The CSAT and Practice[+] are designed by the Climb Foundation to help candidates. We are advocates for more opportunity to shine and less opportunity to fail, and we strive to level the playing field. # Practice Paper 3 Question 16

Give an example (i.e. equation) of a non-constant polynomial function of the smallest degree $$f(x),$$ such that all of the following hold: (a) it has at least one inflexion point, (b) all inflexion points have $$y$$-coordinate equal to $$0,$$ (c) all its roots are real, and (d) it is symmetric with respect to the $$y$$-axis.

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## Warm-up Questions

1. Evaluate $$\frac{d}{dx}{(x^2-3)^3}.$$
2. Find the roots of the polynomial $$x^2-7x+12.$$
3. Find the inflexion point of the curve $$y=x^3-3x^2+5x-1.$$

## Hints

• Hint 1
What does $$f$$ being symmetrical about the $$y$$-axis imply about its degree $$n?$$
• Hint 2
Does the fact that $$f$$ has a point of inflexion restrict the values that $$n$$ can take?
• Hint 3
How can one express a polynomial in terms of its roots?
• Hint 4
If you arbitrarily choose one root of the polynomial, what conditions does that set on other roots?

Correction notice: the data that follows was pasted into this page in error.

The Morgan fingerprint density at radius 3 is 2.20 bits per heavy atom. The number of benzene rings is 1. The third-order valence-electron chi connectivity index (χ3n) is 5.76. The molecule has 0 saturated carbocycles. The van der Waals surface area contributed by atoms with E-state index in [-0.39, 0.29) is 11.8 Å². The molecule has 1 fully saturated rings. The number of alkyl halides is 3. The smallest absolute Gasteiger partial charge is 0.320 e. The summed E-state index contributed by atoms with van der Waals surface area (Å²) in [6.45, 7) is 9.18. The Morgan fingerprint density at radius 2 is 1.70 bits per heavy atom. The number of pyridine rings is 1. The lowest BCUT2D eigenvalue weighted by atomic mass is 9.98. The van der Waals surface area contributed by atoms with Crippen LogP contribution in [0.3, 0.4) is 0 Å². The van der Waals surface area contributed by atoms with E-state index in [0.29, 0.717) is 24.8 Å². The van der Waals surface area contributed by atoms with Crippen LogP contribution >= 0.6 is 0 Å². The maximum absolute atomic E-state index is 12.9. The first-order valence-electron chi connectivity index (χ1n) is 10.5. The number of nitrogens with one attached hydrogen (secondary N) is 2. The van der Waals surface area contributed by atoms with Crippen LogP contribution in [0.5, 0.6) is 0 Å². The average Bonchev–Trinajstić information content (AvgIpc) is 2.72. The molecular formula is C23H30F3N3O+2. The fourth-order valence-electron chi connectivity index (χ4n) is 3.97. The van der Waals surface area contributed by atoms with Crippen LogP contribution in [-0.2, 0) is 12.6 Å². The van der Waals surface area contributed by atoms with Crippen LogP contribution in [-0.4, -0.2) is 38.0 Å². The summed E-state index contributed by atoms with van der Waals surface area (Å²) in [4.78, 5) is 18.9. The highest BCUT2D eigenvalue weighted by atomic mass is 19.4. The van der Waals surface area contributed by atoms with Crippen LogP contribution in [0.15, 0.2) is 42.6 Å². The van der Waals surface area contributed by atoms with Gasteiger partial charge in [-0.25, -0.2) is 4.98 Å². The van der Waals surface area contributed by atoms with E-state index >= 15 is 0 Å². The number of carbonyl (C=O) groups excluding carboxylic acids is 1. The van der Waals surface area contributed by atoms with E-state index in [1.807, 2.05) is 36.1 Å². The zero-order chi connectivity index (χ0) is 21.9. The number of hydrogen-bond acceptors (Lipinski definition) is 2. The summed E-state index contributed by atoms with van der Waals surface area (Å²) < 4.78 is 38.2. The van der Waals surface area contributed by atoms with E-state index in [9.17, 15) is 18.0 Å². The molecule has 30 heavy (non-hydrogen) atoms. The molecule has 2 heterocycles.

• Hint 5
Once you have arbitrarily selected a pair of roots, how can you select the other pair to satisfy the inflexion point condition?

## Solution

Since $$f$$ is symmetrical about the $$y$$-axis, it must be of even order $$n.$$ At an inflexion point, the second derivative changes sign. For $$n \leq 2,\,$$ $$f''(x)=0$$ and so we deduce $$n > 2.$$ Hence, the smallest possible degree is $$n=4.$$ If the $$y$$-coordinate equals $$0$$ at all the inflexion points, then every inflexion point is a root. If all roots are real, then the polynomial may be expressed as a product of real monomials, i.e. $$f(x)=(x-a)(x-b)\cdots.$$ The symmetry of the function also means that the roots must be symmetrical, so $$f(x)=(x-a)(x+a)(x-b)(x+b)$$$$=(x^2-a^2)(x^2-b^2).$$

We can arbitrarily choose a pair of symmetric roots, so let $$b=1.$$ We then find the second derivative of $$f,$$ which is $$f''(x)=12x^2-2a^2-2.$$ The roots of this derivative, $$\pm\sqrt{(a^2+1)/6},$$ are points of inflexion. In order to satisfy the condition that all inflexion points are roots of $$f,$$ we equate these to $$\pm a$$ and solve to get $$a=\frac{1}{\sqrt5}.$$ Therefore $$f(x)=(x^2-1)(x^2-1/5)$$ in this case.

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